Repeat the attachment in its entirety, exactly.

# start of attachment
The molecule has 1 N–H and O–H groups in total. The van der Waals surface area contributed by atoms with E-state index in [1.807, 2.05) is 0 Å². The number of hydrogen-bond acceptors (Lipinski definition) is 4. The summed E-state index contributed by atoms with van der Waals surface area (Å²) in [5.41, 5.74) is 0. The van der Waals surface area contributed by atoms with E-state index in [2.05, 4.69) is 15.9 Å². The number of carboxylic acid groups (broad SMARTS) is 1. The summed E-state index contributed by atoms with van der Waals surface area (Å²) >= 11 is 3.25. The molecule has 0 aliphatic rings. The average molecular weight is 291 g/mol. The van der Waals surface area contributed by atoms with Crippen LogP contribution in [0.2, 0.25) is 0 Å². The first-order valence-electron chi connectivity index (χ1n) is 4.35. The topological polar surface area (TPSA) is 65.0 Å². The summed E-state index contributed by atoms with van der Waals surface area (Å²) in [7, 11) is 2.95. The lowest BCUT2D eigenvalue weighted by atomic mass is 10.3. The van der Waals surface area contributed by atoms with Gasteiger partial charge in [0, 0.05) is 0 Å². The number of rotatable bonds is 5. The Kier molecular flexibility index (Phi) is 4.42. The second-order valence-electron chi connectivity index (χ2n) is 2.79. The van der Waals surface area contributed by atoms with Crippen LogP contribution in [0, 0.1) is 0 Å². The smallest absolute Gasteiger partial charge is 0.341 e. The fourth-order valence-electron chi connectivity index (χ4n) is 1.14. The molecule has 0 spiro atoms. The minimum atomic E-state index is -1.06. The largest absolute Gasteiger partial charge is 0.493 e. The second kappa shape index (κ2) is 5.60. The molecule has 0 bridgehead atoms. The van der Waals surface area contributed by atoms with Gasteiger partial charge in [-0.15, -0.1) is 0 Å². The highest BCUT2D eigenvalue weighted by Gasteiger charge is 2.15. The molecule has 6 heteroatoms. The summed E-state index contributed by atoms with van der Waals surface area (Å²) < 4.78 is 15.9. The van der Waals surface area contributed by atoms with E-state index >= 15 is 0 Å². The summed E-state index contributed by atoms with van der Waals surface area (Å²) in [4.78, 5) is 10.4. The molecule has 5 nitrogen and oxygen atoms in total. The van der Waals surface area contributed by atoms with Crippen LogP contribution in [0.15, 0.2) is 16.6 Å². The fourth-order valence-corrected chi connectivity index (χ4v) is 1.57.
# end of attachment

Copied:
The molecule has 1 N–H and O–H groups in total. The van der Waals surface area contributed by atoms with E-state index in [1.807, 2.05) is 0 Å². The number of hydrogen-bond acceptors (Lipinski definition) is 4. The summed E-state index contributed by atoms with van der Waals surface area (Å²) in [5.41, 5.74) is 0. The van der Waals surface area contributed by atoms with E-state index in [2.05, 4.69) is 15.9 Å². The number of carboxylic acid groups (broad SMARTS) is 1. The summed E-state index contributed by atoms with van der Waals surface area (Å²) >= 11 is 3.25. The molecule has 0 aliphatic rings. The average molecular weight is 291 g/mol. The van der Waals surface area contributed by atoms with Crippen LogP contribution in [0.2, 0.25) is 0 Å². The first-order valence-electron chi connectivity index (χ1n) is 4.35. The topological polar surface area (TPSA) is 65.0 Å². The summed E-state index contributed by atoms with van der Waals surface area (Å²) in [7, 11) is 2.95. The lowest BCUT2D eigenvalue weighted by atomic mass is 10.3. The van der Waals surface area contributed by atoms with Gasteiger partial charge in [0, 0.05) is 0 Å². The number of rotatable bonds is 5. The Kier molecular flexibility index (Phi) is 4.42. The second-order valence-electron chi connectivity index (χ2n) is 2.79. The van der Waals surface area contributed by atoms with Crippen LogP contribution in [0, 0.1) is 0 Å². The smallest absolute Gasteiger partial charge is 0.341 e. The fourth-order valence-electron chi connectivity index (χ4n) is 1.14. The molecule has 0 spiro atoms. The minimum atomic E-state index is -1.06. The largest absolute Gasteiger partial charge is 0.493 e. The second kappa shape index (κ2) is 5.60. The molecule has 0 bridgehead atoms. The van der Waals surface area contributed by atoms with Gasteiger partial charge in [-0.15, -0.1) is 0 Å². The highest BCUT2D eigenvalue weighted by Gasteiger charge is 2.15. The molecule has 6 heteroatoms. The summed E-state index contributed by atoms with van der Waals surface area (Å²) < 4.78 is 15.9. The van der Waals surface area contributed by atoms with E-state index >= 15 is 0 Å². The summed E-state index contributed by atoms with van der Waals surface area (Å²) in [4.78, 5) is 10.4. The molecule has 5 nitrogen and oxygen atoms in total. The van der Waals surface area contributed by atoms with Crippen LogP contribution in [0.15, 0.2) is 16.6 Å². The fourth-order valence-corrected chi connectivity index (χ4v) is 1.57.